• Read Load Balancing - The DFS layer maintains multiple copies of data through the multiple replicas it keeps, and the system is built to allow reading from any of the up to date replica copies. The system keeps track of the load on the DFS servers. If a DFS server is getting too many requests for it to handle, partition servers trying to access that DFS server will be routed to read from other DFS servers that are holding replicas of the data the partition server is trying to access. This effectively load balances the reads across DFS servers when a given DFS server gets too hot. If all of the DFS servers are too hot for a given set of data accessed from partition servers, we have the option to increase the number of copies of the data in the DFS layer to provide more throughput. However, hot data is mostly handled by the partition layer, since the partition layer caches hot data, and hot data is served directly from the partition server cache without going to the DFS layer.
  • Write Load Balancing – All writes to a given piece of data go to a primary DFS server, which coordinates the writes to the secondary DFS servers for the extent. If any of the DFS servers becomes too hot to service the requests, the storage system will then choose different DFS servers to write the data to.

Why Both a Partition Layer and DFS Layer?

When describing the architecture, one question we get is why do we have both a Partition layer and a DFS layer, instead of just one layer both storing the data and providing load balancing?

The DFS layer can be thought of as our file system layer, it understand files (these large chunks of storage called extents), how to store them, how to replicate them, etc, but it doesn’t understand higher level object constructs nor their semantics. The partition layer is built specifically for managing and understanding higher level data abstractions, and storing them on top of the DFS.

The partition layer understands what a transaction means for a given object type (Blobs, Entities, Messages). In addition, it provides the ordering of parallel transactions and strong consistency for the different types of objects. Finally, the partition layer spreads large objects across multiple DFS server chunks (called extents) so that large objects (e.g., 1 TB Blobs) can be stored without having to worry about running out of space on a single disk or DFS server, since a large blob is spread out over many DFS servers and disks.

Partitions and Partition Servers

When we say that a partition server is serving a partition, we mean that the partition server has been designated as the server (for the time being) that controls all access to the objects in that partition. We do this so that for a given set of objects there is a single server ordering transactions to those objects and providing strong consistency and optimistic concurrency, since a single server is in control of the access of a given partition of objects.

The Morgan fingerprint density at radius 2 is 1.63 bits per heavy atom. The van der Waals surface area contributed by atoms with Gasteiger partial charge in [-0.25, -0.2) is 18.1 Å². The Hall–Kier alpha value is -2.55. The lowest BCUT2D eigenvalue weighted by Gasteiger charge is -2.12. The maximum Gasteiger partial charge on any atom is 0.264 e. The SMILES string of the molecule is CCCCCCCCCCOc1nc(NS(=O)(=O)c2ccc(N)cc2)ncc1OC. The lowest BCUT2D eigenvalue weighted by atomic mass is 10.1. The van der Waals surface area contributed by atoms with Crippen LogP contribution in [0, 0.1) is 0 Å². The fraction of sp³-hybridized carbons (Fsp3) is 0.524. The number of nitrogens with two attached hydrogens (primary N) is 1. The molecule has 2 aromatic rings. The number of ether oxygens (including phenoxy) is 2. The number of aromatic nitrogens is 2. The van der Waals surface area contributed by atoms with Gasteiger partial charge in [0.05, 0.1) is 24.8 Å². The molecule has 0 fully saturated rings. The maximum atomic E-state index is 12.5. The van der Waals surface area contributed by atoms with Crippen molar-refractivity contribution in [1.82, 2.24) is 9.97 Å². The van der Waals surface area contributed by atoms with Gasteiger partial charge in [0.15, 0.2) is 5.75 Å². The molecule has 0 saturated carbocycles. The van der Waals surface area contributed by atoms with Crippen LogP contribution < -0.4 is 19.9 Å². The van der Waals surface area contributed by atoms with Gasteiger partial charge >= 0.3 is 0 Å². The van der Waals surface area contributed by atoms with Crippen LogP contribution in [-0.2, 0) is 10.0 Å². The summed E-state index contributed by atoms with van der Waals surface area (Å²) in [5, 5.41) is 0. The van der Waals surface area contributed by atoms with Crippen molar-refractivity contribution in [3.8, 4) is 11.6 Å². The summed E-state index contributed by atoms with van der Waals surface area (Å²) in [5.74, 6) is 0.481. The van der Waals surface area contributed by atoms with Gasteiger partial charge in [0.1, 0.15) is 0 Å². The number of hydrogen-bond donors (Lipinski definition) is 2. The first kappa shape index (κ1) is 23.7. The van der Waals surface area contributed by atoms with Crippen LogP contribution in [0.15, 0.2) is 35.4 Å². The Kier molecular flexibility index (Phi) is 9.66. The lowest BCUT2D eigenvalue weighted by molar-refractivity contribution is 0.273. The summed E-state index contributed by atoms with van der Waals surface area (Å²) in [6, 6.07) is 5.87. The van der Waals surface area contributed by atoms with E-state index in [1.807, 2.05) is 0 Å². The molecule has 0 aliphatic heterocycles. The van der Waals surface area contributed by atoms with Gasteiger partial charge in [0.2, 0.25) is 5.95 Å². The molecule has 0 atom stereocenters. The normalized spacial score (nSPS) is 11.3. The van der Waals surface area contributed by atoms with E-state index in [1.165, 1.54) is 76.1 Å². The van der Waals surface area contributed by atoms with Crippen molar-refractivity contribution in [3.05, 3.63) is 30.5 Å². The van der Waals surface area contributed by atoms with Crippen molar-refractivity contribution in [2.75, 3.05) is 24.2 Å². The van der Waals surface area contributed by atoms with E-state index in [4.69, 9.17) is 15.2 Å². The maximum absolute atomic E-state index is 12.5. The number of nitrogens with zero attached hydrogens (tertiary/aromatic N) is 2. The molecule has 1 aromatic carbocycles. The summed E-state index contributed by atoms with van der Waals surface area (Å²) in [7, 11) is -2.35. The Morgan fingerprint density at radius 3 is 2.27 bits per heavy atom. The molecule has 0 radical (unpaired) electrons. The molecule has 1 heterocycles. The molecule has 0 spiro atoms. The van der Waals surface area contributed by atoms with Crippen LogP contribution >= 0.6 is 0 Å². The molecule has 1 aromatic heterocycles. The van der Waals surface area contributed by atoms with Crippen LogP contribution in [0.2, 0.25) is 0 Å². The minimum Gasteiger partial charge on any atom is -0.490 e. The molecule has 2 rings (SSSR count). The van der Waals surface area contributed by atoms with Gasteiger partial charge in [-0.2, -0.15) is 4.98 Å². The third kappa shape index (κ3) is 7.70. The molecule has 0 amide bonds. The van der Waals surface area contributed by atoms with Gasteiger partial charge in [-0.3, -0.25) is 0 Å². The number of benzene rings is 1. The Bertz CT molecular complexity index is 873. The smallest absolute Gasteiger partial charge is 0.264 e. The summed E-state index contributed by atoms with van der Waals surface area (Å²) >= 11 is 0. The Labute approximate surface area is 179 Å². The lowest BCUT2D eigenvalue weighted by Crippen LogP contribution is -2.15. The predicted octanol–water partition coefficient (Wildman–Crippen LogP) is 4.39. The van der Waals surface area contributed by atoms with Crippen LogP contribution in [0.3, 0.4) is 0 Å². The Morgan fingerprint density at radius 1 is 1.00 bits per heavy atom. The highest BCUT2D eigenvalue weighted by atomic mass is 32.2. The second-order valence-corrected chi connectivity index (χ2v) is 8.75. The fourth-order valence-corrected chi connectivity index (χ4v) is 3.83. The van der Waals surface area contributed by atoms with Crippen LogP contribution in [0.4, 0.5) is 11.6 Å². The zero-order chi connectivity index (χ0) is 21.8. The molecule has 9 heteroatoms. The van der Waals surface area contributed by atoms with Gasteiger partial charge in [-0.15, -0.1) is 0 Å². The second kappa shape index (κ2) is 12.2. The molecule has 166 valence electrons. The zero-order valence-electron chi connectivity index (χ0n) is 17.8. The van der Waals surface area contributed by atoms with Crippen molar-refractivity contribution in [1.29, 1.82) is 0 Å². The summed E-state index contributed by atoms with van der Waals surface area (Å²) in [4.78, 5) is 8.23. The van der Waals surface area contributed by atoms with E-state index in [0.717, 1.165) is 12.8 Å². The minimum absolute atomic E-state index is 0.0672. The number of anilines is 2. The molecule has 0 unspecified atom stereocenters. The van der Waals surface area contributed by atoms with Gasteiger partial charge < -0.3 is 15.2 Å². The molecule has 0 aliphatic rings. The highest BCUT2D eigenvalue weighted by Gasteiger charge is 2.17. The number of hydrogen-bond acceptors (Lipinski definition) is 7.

In the prior scalability targets post we described that a single partition can process up to 500 entities/messages per second. This is because all of the requests to a single partition have to be served by the assigned partition server. Therefore, it is important to understand the scalability targets and the partition keys for Blobs, Tables and Queues when designing your solutions (see the upcoming posts focused on getting the most out of Blobs, Tables and Queues for more information).

Load Balancing Hot Partition Servers

It is important to understand that partitions are not tied to specific partition servers, since the data is stored in the DFS layer. The partition layer can therefore easily load balance and assign partitions to different partition servers, since any partition server can potentially provide access to any partition.

The partition layer assigns partitions to partition severs based on each partition’s load. A given partition server may serve many partitions, and the Partition Master continuously monitors the load on all partition servers. If it sees that a partition server has too much load, the partition layer will automatically load balance some of the partitions from that partition server to a partition server with low load.

When reassigning a partition from one partition server to another, the partition is offline only for a handful seconds, in order to maintain high availability for the partition. Then in order to make sure we do not move partitions around too much and make too quick of decisions, the time it takes to decide to load balance a hot partition server is on the order of minutes.


The Windows Azure Storage architecture had three main layers – Front-End layer, Partition layer, and DFS layer. For availability, each layer has its own form of automatic load balancing and dealing with failures and recovery in order to provide high availability when accessing your data. For durability, this is provided by the DFS layer keeping multiple replicas of your data and using data spreading to keep a low MTTR when failures occur. For consistency, the partition layer provides strong consistency and optimistic concurrency by making sure a single partition server is always ordering and serving up access to each of your data partitions.

Brad Calder